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Old June 12, 2018, 01:46 PM   #1
HighValleyRanch
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Interesting smith and wesson revolver

This gun was for sale on another forum.
What model smith is this? Stainless or nickle?

Why is it marked .38 sw special instead of just .38 special on the barrel?

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Old June 12, 2018, 02:07 PM   #2
Jim Watson
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Looks like one of the many S&W Model 64 (stainless Military & Police) police tradeins on the market this year.
Model number is normally on the frame under the yoke.

It is marked .38 S&W Special because Smith and Wesson designed the .38 Special in 1899.
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Old June 12, 2018, 02:28 PM   #3
DPris
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That's the barrel marking on my 1980 64.They've varied over the years.
Stainless, very common model.
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Old June 12, 2018, 02:29 PM   #4
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Looks like another typical police trade-in Model 64.

As caliber designation, for the .38 the official designation
is .38 Smith & Wesson Special; similarly, the official
designation for the .357 is Smith & Wesson .357 Magnum.

Then there's the .44 Remington Magnum or the .45
Automatic Colt Pistol or the .45 Colt.

It's a neat way of driving the competition nutty gone
cuckoo. When the S&W .38 Special was created,
Colt went to the trouble of creating its own designated
38 Special which in reality was just a copy of Smith's.
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Old June 12, 2018, 02:43 PM   #5
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The .38 S&W Special was introduced in 1902. Primarily due to the dissatisfaction with the performance of the .38 Long Colt round in the Philippines in 1899.

S&W had earlier (1877) introduced a .38 cal round named .38 S&W. They are NOT interchangeable.

There are some .38 S&W guns that will accept the longer and narrower .38 Special but its a very poor idea, and unsafe in certain guns.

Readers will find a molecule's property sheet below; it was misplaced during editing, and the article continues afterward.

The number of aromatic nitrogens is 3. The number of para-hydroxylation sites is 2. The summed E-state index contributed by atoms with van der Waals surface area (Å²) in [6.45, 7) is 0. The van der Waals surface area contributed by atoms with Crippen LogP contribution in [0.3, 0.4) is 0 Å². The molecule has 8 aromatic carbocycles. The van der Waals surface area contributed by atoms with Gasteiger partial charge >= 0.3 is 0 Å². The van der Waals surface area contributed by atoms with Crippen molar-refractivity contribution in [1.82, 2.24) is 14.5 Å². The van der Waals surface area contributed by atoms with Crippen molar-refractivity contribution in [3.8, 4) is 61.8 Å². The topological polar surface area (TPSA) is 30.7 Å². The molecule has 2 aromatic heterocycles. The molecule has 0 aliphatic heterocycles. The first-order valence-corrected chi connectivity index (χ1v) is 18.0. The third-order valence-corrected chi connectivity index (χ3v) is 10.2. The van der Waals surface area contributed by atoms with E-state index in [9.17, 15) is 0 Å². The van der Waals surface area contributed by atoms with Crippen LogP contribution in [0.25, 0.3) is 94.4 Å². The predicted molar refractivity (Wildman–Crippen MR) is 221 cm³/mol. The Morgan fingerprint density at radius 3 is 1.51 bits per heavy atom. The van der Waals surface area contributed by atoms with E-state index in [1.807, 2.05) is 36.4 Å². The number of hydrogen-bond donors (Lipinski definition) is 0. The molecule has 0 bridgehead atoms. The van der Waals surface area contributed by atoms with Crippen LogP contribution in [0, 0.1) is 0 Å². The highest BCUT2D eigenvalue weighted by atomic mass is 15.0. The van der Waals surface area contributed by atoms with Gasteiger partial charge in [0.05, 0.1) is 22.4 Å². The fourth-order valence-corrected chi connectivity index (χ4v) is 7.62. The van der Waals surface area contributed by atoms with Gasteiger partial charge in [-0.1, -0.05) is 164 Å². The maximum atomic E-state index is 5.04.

I can't read the marking on the frame but there appear to be some under the yoke. Should be model and serial#. The gun doesn't appear to have a pinned barrel, does it have recessed chambers? The change happened at different times, with different models, but pinned & recessed guns went away during the 80s.
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Old June 12, 2018, 02:44 PM   #6
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Thanks!
Yes, the seller say it's marked ccc indicating that it came from a California Correctional facility.
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Old June 12, 2018, 02:51 PM   #7
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The last batch around here was from the Georgia prison system.
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Old June 12, 2018, 03:04 PM   #8
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Should be marked “ CDC “ California Department of Corrections.
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Old June 12, 2018, 03:31 PM   #9
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Quote:
Should be marked “ CDC “ California Department of Corrections.
seller wrote:
"The revolver is stamped "CCC" for California Correctional Center" and has a second non serial number. this is the prisons # not S&W. "
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Old June 12, 2018, 04:32 PM   #10
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44 AMP,

As a .38, the 64 did not have recessed chambers.
The pinning of the barrel generally went away in
1982 but some cross overs exist as Smith used
up existing parts.

On fixed sighted service guns like the Model 10 and
64 the model number would appear under the yoke
but the serial number would be on the butt of the
gun only.
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Old June 12, 2018, 05:41 PM   #11
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Quote:
As a .38, the 64 did not have recessed chambers.
Riight… forgot that the non-magnums didn't have recessed chambers. Sorry.
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Old June 12, 2018, 05:54 PM   #12
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so it's basically a model 10 in stainless?
This one looks like it has a later bull barrel.
These are square butt?
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Old June 12, 2018, 06:14 PM   #13
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Yeah, the old M64's CDC released can be some decent guns if they were well maintained. A buddy of mine used to work as a firearms instructor as one of his jobs in a prison. I think he said they'd been using Speer 125gr GDHP +P for a long time, as that's what he said they kept at the range and what he shot in them.

Another friend of mine just picked up one of those CDC M64's from a local cop shop (who got some of them in stock). Being a factory-trained S&W revolver armorer, and a longtime S&W revolver shooter, he hand-selected one that's about as perfect as you could expect to find for a recycled duty gun. His had the same rubber grip stocks as the one pictured, too.

He invited me to try it out on our range. Nice K-frame .38 revolver.

Congrats.
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